[0025] Figure 7F is a side perspective view of an expandable occlusion device in a deployed state (e.g., expanded configuration) positioned at the left atrial appendage in accordance with an embodiment of the present technology.

[0026] Figure 8A is a schematic side view of one embodiment of a delivery system having a balloon positioning member in accordance with an embodiment of the present technology.

[0027] Figure 8B is a schematic side view of one embodiment of a delivery system having an expandable mesh positioning member in accordance with an embodiment of the present technology.

[0028] Figure 8C is a schematic side view of one embodiment of a delivery system having a Malecot positioning member in accordance with an embodiment of the present technology.

[0029] Figure 8D is a schematic side view of one embodiment of a delivery system having a mechanical positioner positioning member in accordance with an embodiment of the present technology.

[0030] Figure 9A is a schematic cross-sectional side view of one embodiment of an occlusion device delivery system having a retention member actuation mechanism in accordance with an embodiment of the present technology.

[0031] Figure 9B is a schematic cross-sectional side view of one embodiment of an occlusion device delivery system having a retention member actuation mechanism in accordance with an embodiment of the present technology.

[0032] Figure 1 0A is a schematic side view of one embodiment of an occlusion device retention member actuation in accordance with an embodiment of the present technology. [0033] Figure 1 0B is a schematic side view of one embodiment of an occlusion device retention member actuation in accordance with an embodiment of the present technology.

[0034] Figure 1 1 A is an enlarged view of a self-expanding braid with interwoven large and small strands configured in accordance with an embodiment of the present technology.

[0035] Figure 1 1 B is a side view of a mandrel and a braided mesh formed over the mandrel configured in accordance with an embodiment of the present technology.

[0036] Figure 12A is a schematic side view of an occlusion device having a proximal section and a distal section in accordance with an embodiment of the present technology.

[0037] Figure 12B is a schematic side view of an occlusion device having a proximal section with a flange in accordance with an embodiment of the present technology.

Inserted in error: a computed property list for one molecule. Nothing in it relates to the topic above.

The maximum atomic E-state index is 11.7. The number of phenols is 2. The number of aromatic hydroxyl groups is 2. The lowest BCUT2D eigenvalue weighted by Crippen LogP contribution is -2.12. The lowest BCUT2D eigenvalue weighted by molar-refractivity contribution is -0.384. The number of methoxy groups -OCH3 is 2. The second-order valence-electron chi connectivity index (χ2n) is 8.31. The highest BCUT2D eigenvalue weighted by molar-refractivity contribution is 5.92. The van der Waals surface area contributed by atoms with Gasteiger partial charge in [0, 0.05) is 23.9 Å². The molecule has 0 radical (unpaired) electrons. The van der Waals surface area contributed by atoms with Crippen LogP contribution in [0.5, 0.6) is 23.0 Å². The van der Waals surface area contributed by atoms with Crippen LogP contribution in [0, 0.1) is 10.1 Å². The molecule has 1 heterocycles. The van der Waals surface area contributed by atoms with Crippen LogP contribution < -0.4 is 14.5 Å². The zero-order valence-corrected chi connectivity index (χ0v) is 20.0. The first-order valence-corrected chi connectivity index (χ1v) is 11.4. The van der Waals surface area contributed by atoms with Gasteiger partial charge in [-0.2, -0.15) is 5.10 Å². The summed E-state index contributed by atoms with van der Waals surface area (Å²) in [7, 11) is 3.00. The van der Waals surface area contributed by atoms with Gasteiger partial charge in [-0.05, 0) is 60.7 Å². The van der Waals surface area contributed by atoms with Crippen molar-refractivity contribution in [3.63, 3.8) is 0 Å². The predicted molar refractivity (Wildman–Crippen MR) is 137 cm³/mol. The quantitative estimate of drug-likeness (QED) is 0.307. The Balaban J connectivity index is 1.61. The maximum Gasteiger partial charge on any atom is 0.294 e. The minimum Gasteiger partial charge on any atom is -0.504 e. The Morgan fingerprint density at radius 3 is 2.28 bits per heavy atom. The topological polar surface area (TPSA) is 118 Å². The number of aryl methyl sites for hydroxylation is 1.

[0038] Figure 12C is a schematic side view of an occlusion device having a proximal section, a middle section, and a distal section in accordance with an embodiment of the present technology.

[0039] Figure 12D is a schematic side view of an occlusion device having annular sections in accordance with an embodiment of the present technology.

[0040] Figure 12E is a schematic side view of an occlusion device having a proximal section and a distal section coupled by a spring in accordance with an embodiment of the present technology.

[0041] Figure 12F is a schematic side view of an occlusion device having a mechanically coupled proximal section and distal section in accordance with an embodiment of the present technology.

[0042] Figure 13A is a schematic cross-sectional side view of an occlusion device having nested sections, in accordance with an embodiment of the present technology.

[0043] Figure 13B is a schematic side view of the occlusion device of Figure 13A when stretched, in accordance with an embodiment of the present technology. [0044] Figure 14 is a side cross-sectional view of a portion of an occlusion device in accordance with an embodiment of the present technology.

[0045] Figures 15A and 1 5B are diagrams showing the relationship between the pick angle and lengths of braids used in multi-braid devices.

DETAILED DESCRIPTION

[0046] Specific details of several embodiments of the technology are described below with reference to Figures 3-14. Although many of the embodiments are described below with respect to devices, systems, and methods for occlusion of the left atrial appendage, other applications and other embodiments in addition to those described herein are within the scope of the technology. Additionally, several other embodiments of the technology can have different configurations, components, or procedures than those described herein. A person of ordinary skill in the art, therefore, will accordingly understand that the technology can have other embodiments with additional elements, or the technology can have other embodiments without several of the features shown and described below with reference to Figures 3-14.

[0047] With regard to the terms "distal" and "proximal" within this description, unless otherwise specified, the terms can reference a relative position of the portions of an occlusion device and/or an associated delivery device with reference to an operator and/or a location in the vasculature. For example, proximal can refer to a position closer to the operator of the device or an incision into the vasculature, and distal can refer to a position that is more distant from the operator of the device or further from the incision along the vasculature.